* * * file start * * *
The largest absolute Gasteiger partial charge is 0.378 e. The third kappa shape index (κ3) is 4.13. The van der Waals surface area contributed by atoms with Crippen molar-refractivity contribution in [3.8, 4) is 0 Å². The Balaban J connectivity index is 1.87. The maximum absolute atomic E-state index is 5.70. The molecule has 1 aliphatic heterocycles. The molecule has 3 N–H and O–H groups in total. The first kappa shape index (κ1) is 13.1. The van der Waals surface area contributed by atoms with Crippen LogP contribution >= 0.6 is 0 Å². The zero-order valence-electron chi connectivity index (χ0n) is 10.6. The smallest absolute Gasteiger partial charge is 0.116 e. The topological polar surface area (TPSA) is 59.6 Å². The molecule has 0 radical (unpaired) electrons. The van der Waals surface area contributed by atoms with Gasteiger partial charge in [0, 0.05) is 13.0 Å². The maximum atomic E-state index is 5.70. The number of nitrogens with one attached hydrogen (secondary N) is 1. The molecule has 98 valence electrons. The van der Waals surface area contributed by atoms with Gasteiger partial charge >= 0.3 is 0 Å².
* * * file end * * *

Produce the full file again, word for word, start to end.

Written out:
The largest absolute Gasteiger partial charge is 0.378 e. The third kappa shape index (κ3) is 4.13. The van der Waals surface area contributed by atoms with Crippen molar-refractivity contribution in [3.8, 4) is 0 Å². The Balaban J connectivity index is 1.87. The maximum absolute atomic E-state index is 5.70. The molecule has 1 aliphatic heterocycles. The molecule has 3 N–H and O–H groups in total. The first kappa shape index (κ1) is 13.1. The van der Waals surface area contributed by atoms with Crippen LogP contribution >= 0.6 is 0 Å². The zero-order valence-electron chi connectivity index (χ0n) is 10.6. The smallest absolute Gasteiger partial charge is 0.116 e. The topological polar surface area (TPSA) is 59.6 Å². The molecule has 0 radical (unpaired) electrons. The van der Waals surface area contributed by atoms with Gasteiger partial charge in [0, 0.05) is 13.0 Å². The maximum atomic E-state index is 5.70. The number of nitrogens with one attached hydrogen (secondary N) is 1. The molecule has 98 valence electrons. The van der Waals surface area contributed by atoms with Gasteiger partial charge >= 0.3 is 0 Å².